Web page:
An Introduction to XCUI Methods for UI Testing
In this post, we're going to learn about XCUITest and XCUITest methods, which help us perform tests. We're going to walk through examples of these by creating test cases for a small calculator app. The code for the same app used in this project can be taken from here. For full XCUITest documentation, check out Apple's site.
But before creating the app, let's learn what XCUITest is first.
What Is XCUITest in iOS?
XCUITest is the iOS automation testing framework released by Apple in 2015. It's based on XCTest, which is the Apple default testing framework for unit testing. With XCUITest, you can do automation testing for iOS apps, like what we do with Appium.
XCUITest is written on the Mac-only IDE (Integrated Development Environment) called XCode. The test cases can be written in either Swift or Objective-C, the languages used to write native iOS apps. We can't test hybrid apps created using React Native with XCUITest.
How Do I Use XCUITest?
We don't need to install anything for running XCUITest in XCode, because it's built-in. But we need to first do some setup before moving on to write our test cases.
After downloading the sample calculator app, double-click on Kalculator.xcodeproj to open it in XCode.
Once the project is open in XCode, click on Product -> Clean Build Folder. This is required for a clean start.
Now, click on Product -> Build. This is required to build the project.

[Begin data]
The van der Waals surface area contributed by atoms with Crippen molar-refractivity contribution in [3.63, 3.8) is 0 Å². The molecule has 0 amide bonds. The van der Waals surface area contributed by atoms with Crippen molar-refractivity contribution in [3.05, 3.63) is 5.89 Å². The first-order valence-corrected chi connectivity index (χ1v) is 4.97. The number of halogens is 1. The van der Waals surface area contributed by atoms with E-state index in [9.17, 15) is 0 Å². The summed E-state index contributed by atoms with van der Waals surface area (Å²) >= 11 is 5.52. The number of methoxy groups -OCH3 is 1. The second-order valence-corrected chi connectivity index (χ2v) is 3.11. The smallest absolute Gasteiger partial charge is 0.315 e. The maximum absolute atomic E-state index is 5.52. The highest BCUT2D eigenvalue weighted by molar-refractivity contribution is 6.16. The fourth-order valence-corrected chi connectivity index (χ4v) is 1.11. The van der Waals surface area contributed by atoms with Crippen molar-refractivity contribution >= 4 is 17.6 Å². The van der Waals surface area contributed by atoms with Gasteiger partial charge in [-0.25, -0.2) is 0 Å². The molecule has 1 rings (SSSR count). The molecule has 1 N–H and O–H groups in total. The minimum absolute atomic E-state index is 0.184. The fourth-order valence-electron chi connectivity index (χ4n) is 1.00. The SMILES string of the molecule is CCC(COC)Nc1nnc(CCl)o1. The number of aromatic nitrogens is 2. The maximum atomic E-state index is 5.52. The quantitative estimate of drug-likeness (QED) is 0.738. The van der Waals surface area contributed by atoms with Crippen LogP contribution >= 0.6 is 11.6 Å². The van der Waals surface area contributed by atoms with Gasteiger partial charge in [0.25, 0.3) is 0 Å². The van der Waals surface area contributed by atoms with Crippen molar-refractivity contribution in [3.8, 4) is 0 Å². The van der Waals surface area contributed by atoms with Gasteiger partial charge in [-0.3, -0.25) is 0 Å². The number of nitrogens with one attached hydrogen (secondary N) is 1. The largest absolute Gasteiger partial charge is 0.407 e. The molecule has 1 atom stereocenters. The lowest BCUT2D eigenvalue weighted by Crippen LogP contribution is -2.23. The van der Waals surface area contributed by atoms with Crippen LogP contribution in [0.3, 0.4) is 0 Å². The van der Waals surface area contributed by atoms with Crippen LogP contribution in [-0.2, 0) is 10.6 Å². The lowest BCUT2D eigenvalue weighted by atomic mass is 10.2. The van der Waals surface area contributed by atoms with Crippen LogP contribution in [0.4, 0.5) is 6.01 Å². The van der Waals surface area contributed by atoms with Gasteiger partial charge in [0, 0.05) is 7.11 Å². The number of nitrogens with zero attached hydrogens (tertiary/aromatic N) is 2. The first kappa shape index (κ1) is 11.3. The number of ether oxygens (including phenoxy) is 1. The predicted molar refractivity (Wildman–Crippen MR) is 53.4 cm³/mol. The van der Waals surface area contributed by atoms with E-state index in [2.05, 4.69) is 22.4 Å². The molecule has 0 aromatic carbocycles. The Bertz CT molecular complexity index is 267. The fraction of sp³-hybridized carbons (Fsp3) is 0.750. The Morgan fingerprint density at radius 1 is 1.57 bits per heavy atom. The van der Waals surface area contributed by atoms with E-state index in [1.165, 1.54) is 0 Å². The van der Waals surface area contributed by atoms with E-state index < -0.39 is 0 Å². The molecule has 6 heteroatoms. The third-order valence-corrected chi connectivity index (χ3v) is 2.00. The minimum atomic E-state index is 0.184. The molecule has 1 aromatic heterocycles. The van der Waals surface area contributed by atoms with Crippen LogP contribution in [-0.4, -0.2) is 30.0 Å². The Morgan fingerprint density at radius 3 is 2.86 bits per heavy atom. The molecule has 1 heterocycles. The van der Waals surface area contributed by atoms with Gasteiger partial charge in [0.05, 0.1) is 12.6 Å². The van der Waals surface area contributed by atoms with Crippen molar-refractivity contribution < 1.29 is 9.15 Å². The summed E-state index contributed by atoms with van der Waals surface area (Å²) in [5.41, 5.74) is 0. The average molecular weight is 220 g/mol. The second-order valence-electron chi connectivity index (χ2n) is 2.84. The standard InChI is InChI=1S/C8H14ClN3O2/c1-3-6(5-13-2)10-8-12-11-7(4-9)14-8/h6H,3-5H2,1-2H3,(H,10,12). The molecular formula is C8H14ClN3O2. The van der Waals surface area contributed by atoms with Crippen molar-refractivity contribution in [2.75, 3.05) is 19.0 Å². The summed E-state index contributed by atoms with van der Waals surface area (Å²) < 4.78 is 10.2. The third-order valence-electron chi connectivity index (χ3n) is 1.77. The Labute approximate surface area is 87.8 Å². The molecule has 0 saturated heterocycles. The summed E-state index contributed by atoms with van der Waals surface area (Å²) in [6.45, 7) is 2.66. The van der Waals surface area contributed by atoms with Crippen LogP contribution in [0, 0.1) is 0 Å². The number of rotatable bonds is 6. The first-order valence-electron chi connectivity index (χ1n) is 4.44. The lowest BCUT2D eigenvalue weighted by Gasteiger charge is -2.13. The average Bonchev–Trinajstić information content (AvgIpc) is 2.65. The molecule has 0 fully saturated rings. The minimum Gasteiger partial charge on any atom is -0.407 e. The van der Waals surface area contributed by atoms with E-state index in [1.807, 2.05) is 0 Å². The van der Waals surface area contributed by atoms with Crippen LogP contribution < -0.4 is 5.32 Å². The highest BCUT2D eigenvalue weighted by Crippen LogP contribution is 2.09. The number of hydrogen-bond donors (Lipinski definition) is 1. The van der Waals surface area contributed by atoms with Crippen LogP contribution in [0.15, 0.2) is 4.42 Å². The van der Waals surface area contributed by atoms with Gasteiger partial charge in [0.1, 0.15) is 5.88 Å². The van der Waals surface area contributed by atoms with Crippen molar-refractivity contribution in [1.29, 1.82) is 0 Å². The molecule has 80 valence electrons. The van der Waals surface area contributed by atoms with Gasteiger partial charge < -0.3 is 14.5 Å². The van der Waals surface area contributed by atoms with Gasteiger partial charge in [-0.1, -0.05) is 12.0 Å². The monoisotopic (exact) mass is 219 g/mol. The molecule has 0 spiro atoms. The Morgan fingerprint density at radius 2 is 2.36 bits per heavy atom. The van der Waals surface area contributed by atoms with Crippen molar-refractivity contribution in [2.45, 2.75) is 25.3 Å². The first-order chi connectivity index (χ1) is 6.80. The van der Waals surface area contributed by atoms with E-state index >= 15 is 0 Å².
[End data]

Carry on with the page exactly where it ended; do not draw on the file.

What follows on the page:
Now, run the project by clicking on the Run icon. It'll open the project in the default simulator.
To do the test setup, first, click on the root of the app. This is Kalculator in our case. It'll open a screen, where you can click on the + icon at the bottom. And this will open a pop-up, in which you can click on UI Testing Bundle.
On the next screen, we'll keep everything as default. And after, that click on the Finish button.
Now, a new folder of KalculatorUITests will be created with the required files.
Preparing for Test Cases
Now, inside the KalculatorUITests folder, create three new folders: Utils, PageObjects, and Tests. After that, inside the Tests folder, create a new Swift File.
Now, we'll give this new file the name of NumSelectTests and click on the Create button.
Next, in the NumSelectTests file, put the below code. Here, we're inheriting from XCTestCase first. After that, we're overriding the setUp() function, which will run before every test.
We also have an empty function of tearDown() and a function to test, which we're going to complete later. You can learn more about the setUp() and tearDown() functions in our earlier post here.
Next, create a file BaseTest in the PageObjects folder. This file mainly contains the boilerplate code needed to perform XCUITest. Here, we have a public class of BaseTest, which is using XCUIApplication and XCUIElement. We're going to learn about them in the next section.
Now, we'll refer to the different fields through XCUIElement in our BaseTest file.
Getting IDs Through Accessibility Inspector
For testing, we need the unique ID for the element of our app. To get the unique ID, we can use the Accessibility Inspector. So, open it up by clicking on XCode -> Open Developer Tool -> Accessibility Inspector.
The Accessibility Inspector will now be opened. We've also opened the calculator app in our simulator. Here, we need to click on the target icon in the upper-right corner of Accessibility Inspector.